Whether you’re embarking on your first real estate transaction or you're a seasoned veteran, having the right real estate agent is crucial to a smooth process. But with over 2 million agents in the U.S. alone, how are you expected to find the right one for you?

Start by asking friends and family for referrals in your target area. Find out about their experiences and, hopefully, you will find a name that keeps coming up. Once you have a couple names, call the agents and set up a time to go over some basic, but absolutely essential questions.

[See: 10 Tips to Sell Your Home Fast.]

How long have you been selling real estate?

This question is key because it can lead to so much more than simply a number of years. While it is true that experience doesn’t necessarily equal success, real estate is a commission-based business and it would be very difficult for an agent to survive for a long time providing awful service. An agent who has seen many different situations is less likely to be rattled should any bumps be encountered down the road.

What is your average number of clients?

Or if you really want to be blunt: Do you, and will you, have enough time for me? No one wants to feel as if they’re thrown to the wayside while their agent is working with dozens of other clients. If your agent is working with a high volume of clients, find out how he or she plans to remedy the situation should you need additional support. Does she have other team members who can help? Does she have a licensed assistant who can offer advice?

What is your ratio of buyers to sellers?

As you talk with agents, you will find many work with primarily buyers or sellers. On many teams, there are designated buyer agents and listing agents. While it’s good to know one thing very well, this can also lead to a limited perspective. How well can your agent be expected to know what a seller may be thinking if he’s only worked with buyers, or vice versa? Not only that, but should you be looking to sell your current house and buy another, the transactions will be much more seamless should one agent be able to oversee the entire process.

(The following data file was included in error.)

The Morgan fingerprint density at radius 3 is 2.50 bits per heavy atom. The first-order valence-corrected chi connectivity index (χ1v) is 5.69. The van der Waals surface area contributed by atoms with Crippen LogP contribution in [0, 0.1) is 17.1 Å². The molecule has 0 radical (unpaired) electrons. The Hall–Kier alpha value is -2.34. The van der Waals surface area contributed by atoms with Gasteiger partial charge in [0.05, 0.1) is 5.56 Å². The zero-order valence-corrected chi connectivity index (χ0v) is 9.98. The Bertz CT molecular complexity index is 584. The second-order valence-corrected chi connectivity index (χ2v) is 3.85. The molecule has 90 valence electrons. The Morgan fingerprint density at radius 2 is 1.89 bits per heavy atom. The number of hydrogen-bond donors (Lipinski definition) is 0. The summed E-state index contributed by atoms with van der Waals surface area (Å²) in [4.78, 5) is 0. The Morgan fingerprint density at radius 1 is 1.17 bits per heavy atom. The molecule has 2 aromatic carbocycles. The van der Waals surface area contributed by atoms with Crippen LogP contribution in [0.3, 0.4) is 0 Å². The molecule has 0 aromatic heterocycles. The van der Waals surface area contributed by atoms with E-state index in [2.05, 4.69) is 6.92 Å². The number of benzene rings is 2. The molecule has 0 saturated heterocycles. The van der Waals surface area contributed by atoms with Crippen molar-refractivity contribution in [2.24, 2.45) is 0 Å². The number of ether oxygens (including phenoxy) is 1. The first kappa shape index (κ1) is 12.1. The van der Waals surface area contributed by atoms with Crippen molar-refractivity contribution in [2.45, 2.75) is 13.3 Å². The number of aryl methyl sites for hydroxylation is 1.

What area do you cover?

You will likely encounter agents who are neighborhood experts and others who will travel halfway across the country to make a sale. It’s best to find someone in the middle. The internet now allows agents a better understanding of a larger territory, but doesn’t mean they can cover an entire state while maintaining intimate knowledge of local markets. And when working with that “neighborhood expert," they may try too hard to fit you into a shoe that doesn’t fit. Find someone who works both in and around your main area of interest.

[See: The Best Apps for House Hunting.]

Are you part of a team?

Working with a team can have many benefits, but the relationship you will have with the other members should be clarified from the get-go. Within a team, its members will have a wider level of experience and you will often find one has more intimate knowledge of specific situations than another. However, it should be disclosed up front if the team plans for you to work with one agent the duration of the transaction, or if you will be meeting with different people at different times. You shouldn’t expect to work with just one agent, only to find you’re passed around at every step along the way.